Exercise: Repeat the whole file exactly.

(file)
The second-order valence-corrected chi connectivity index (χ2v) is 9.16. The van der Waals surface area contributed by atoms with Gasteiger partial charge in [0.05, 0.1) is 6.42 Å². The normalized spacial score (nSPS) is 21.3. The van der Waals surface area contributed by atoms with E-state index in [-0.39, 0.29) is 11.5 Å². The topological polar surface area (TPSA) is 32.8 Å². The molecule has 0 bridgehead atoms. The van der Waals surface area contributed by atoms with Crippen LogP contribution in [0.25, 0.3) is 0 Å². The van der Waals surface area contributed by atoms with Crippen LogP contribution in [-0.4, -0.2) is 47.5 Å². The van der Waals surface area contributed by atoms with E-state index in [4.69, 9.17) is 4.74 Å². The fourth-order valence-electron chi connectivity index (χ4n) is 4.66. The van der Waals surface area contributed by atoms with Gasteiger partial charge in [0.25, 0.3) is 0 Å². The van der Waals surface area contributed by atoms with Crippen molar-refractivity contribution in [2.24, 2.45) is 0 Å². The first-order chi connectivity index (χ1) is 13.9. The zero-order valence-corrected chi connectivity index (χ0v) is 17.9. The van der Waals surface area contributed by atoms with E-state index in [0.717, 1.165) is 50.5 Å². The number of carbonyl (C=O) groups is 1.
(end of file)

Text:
The second-order valence-corrected chi connectivity index (χ2v) is 9.16. The van der Waals surface area contributed by atoms with Gasteiger partial charge in [0.05, 0.1) is 6.42 Å². The normalized spacial score (nSPS) is 21.3. The van der Waals surface area contributed by atoms with E-state index in [-0.39, 0.29) is 11.5 Å². The topological polar surface area (TPSA) is 32.8 Å². The molecule has 0 bridgehead atoms. The van der Waals surface area contributed by atoms with Crippen LogP contribution in [0.25, 0.3) is 0 Å². The van der Waals surface area contributed by atoms with Crippen LogP contribution in [-0.4, -0.2) is 47.5 Å². The van der Waals surface area contributed by atoms with E-state index in [4.69, 9.17) is 4.74 Å². The fourth-order valence-electron chi connectivity index (χ4n) is 4.66. The van der Waals surface area contributed by atoms with Gasteiger partial charge in [0.25, 0.3) is 0 Å². The van der Waals surface area contributed by atoms with Crippen molar-refractivity contribution in [2.24, 2.45) is 0 Å². The first-order chi connectivity index (χ1) is 13.9. The zero-order valence-corrected chi connectivity index (χ0v) is 17.9. The van der Waals surface area contributed by atoms with E-state index in [0.717, 1.165) is 50.5 Å². The number of carbonyl (C=O) groups is 1.